Chancellor Schepers retires with 32 years’ Chancery experience


Constance Schepers has spent the past 32 years building bridges between parishes and the central administration of the Jefferson City diocese.

“We’re here to help them,” she said. “It’s very important to be kind and patient and helpful.”

Mrs. Schepers will retire on June 30 from her roles as diocesan chancellor, director of the Office of Child and Youth Protection and longtime officer of the diocesan Matrimonial Tribunal.

“Connie Schepers has been an asset to this diocese for many years,” stated Bishop W. Shawn McKnight. “I am grateful for the willingness she has shown to step into new roles as needed and assist in any way she can with carrying-out the Church’s mission. She will definitely be missed.”

Her own experience of consistently helpful and friendly service is what drew her to work for the diocese in the first place.

The Eminence native was serving as a part-time secretary for Annunciation Parish in California when her children were young.

“You have to communicate with people in the Chancery a lot when you’re a parish secretary,” she noted. “I had such a good experience anytime I talked to anyone in the Chancery.”

She resolved that when she was ready to work full-time she would apply for a position there “because the people are so nice.”

In due time, she was hired as a secretary for the diocesan Religious Education Office, in part due to her willingness to enter data into a computer.

That was in 1990.

“My parish was ahead of the curve on that,” she recalled. “I was already doing bookkeeping and the bulletin on a PC. Thank goodness for that!”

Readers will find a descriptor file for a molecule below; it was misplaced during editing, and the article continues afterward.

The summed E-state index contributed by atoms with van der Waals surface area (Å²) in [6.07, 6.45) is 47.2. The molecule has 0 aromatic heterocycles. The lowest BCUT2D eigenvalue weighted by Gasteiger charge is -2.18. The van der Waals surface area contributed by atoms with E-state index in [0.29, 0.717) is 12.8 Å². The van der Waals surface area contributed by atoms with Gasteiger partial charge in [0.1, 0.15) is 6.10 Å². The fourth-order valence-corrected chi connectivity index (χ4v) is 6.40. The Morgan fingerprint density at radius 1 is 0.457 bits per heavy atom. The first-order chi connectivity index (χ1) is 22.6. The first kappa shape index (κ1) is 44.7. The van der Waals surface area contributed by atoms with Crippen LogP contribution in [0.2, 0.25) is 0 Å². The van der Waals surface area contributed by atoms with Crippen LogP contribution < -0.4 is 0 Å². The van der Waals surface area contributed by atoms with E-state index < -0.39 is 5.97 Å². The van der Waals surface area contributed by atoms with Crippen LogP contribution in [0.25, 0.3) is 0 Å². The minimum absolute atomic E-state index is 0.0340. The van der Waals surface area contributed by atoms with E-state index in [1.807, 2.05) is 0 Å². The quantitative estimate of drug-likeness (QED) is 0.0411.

In the years that followed, she completed a bachelor’s degree in psychology, a master’s degree in counseling and a master’s degree in pastoral theology.

“You have to keep learning or you’re not going to advance,” she noted.

Her passion for detail eventually attracted her to an opening as a secretary in the diocesan Tribunal.

A large part of the Tribunal’s work involves helping couples in failed marriages formally request a declaration of nullity from the Church.

The process involves identifying any factors that would have prevented the man and woman from freely entering into a valid sacramental union.

Such a declaration, known as an annulment, allows the man and the woman to remarry freely in the Church while receiving the Sacraments.

“It really is a ministry because you’re often assisting people in their attempts to return to the sacraments or to marry again,” said Mrs. Schepers.

It’s not always an easy process.

“You’re often dealing with people who have been hurting for a long time, and they require understanding,” she noted. “You really have to be patient and kind to them.”

Trusted advisor

She quickly befriended Loretta Neuner, who worked for the diocese from 1958 until her death in 2002.

“Loretta was my mentor,” said Mrs. Schepers. “I worked with her for 10 years. She was wonderful. I learned so much from her — not just directly, but also by listening to her talk to the priests on the phone, and how she earned all of their respect.”

Mrs. Schepers served full-time in the Tribunal for 27 years, eventually taking summer courses offered at The Catholic University of America by the Canon Law Society of America.

“It was a paraprofessional course in marriage law,” she recalled. “You could become a paraprofessional in a diocesan tribunal.”

This credential allowed her to serve as defender of the bond, an important role in the process of evaluating applications for annulments.

“I got to work with a lot of good people in the Tribunal,” said Mrs. Schepers. “I appreciated the opportunities to take classes and meet and network with people from all over the United States.”